The transfer of embryos back to the uterus is by passing them through a catheter which is inserted into the vagina. The health care professional then proceeds to gently pass the catheter into the uterus through the cervix. The whole process is guided by an ultrasound image. The procedure is similar to a cervical screening exam. This procedure does not usually require any form of anesthesia. However, in some patients, mild sedation may be provided. Then there will be four to six hours of the recovery period, during which the patient is asked to lie flat on her back and remain relaxed. After this, the patient is discharged. The doctors will provide instructions to follow and continuous supplementation of progesterone.

What Are the Benefits of Single Embryo Transfer?

Single embryo transfer helps in avoiding the risks to mother and child, like hypertension, pre-eclampsia, gestational diabetes, and miscarriage. This procedure not only improves successful conception but also reduces complications like-

  • Premature delivery.

  • Miscarriage.

  • Disabilities in babies such as cerebral palsy and vision loss.

  • Complications to the mother include high blood pressure, nausea, and vomiting.

How Is the Best Embryo Selected for the Procedure?

The highest-quality embryo to transfer is selected by the laboratory based on its appearance. This procedure includes looking at the size and number of the cells, the development rate, and other factors. The selection criteria vary from laboratory to laboratory based on the different grading systems. The system also differs depending on the evaluation of the embryo in the cleavage or the blastocyst stage. However, no method can accurately predict which embryo will produce live offspring. Recently new techniques have been programmed by investigators to find the best embryo, such as tests to find out if an embryo is genetically normal. The help to increase pregnancy rates of the new technique is not yet known.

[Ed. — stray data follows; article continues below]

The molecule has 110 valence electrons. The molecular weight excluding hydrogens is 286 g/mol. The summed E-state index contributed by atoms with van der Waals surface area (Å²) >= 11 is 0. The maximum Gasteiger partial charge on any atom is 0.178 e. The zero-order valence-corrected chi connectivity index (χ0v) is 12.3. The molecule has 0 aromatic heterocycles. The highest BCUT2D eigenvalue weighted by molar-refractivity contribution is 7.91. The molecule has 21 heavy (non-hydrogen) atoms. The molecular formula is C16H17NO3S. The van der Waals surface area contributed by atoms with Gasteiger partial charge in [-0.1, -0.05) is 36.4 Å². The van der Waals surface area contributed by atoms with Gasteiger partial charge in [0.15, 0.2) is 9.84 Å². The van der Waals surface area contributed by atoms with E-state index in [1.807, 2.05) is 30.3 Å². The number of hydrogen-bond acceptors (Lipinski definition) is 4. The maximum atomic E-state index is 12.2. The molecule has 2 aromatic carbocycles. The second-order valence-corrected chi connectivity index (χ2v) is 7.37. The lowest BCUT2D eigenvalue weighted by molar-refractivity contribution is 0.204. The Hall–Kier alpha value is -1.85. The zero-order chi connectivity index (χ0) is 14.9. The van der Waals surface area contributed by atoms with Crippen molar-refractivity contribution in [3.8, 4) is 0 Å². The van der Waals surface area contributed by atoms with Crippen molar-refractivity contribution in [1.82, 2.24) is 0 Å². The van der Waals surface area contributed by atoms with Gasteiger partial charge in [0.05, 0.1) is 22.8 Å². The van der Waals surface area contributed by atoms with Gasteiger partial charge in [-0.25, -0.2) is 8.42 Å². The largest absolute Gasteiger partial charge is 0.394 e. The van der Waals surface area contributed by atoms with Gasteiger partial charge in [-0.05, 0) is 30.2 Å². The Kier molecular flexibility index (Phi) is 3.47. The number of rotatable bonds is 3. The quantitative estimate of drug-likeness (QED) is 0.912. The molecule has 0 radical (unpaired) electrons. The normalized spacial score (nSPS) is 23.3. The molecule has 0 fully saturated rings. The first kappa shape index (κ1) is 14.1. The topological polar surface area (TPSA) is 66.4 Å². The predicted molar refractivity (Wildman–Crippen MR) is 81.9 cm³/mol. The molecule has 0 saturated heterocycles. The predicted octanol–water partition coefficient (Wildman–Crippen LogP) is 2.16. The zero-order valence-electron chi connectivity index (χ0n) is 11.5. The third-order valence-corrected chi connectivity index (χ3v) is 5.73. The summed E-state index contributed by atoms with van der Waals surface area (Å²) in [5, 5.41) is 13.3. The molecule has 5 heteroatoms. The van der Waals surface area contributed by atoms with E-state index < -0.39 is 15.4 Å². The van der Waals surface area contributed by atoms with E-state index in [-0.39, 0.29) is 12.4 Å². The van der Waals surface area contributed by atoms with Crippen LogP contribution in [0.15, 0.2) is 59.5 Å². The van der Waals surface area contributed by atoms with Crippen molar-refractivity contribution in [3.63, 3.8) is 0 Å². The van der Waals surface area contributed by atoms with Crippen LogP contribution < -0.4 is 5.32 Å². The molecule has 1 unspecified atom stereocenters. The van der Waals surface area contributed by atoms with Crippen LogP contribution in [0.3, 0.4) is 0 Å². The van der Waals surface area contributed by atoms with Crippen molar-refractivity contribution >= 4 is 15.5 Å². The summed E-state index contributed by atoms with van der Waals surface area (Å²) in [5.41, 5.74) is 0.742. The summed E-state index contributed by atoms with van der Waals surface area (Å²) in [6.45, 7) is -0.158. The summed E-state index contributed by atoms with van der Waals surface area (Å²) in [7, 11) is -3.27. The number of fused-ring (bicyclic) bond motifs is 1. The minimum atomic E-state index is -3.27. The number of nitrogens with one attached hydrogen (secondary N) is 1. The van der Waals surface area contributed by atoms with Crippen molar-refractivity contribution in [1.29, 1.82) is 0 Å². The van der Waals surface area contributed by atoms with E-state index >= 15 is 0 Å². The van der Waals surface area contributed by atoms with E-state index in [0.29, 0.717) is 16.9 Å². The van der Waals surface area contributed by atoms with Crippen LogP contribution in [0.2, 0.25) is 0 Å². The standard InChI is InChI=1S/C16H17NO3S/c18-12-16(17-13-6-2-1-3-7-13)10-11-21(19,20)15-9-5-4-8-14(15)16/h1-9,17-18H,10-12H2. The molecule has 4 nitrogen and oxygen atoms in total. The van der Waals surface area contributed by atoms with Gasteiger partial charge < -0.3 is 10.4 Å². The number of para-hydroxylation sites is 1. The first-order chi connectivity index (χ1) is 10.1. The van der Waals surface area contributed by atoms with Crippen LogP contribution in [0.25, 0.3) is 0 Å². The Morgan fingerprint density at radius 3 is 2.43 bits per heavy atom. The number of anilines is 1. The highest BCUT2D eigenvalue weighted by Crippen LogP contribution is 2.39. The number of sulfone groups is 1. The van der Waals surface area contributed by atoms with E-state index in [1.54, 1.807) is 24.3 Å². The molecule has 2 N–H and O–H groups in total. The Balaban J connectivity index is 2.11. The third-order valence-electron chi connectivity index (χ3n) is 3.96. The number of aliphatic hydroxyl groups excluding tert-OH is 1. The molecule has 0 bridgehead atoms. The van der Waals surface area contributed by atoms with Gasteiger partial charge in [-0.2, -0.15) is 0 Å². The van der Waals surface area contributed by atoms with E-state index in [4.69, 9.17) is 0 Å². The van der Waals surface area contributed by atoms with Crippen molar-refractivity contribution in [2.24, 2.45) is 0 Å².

What Are the Complications of Selected Embryo Transfer?

A single embryo transfer does not decrease the chance of successfully conceiving a baby, but also it decreases the risk of multiple births and the risks associated with multiple pregnancies. Hence, the procedure is often considered the safer choice and is free from any possible complications or serious risks. The procedure is a very simple one with very few risks, like the following:

  • The loss of embryos during the transfer.

  • Implanting the embryo in the wrong location, like the fallopian tubes.

The risk factor for the women undergoing this procedure is almost nil. The patient may experience mild cramping sometimes. This procedure is actually considered the final and simplest step of the IVF process, after which the couple needs to wait for the results.

Conclusion:

SET is an effective procedure with a good success rate. This is a very simple procedure in which an embryo with more success rate is selected for fertilization. It is helpful in avoiding the complications of multiple pregnancies in both mother and the child. The complication of this procedure is very minimal.

Dr. Richa Agarwal
Dr. Richa Agarwal

Obstetrics and Gynecology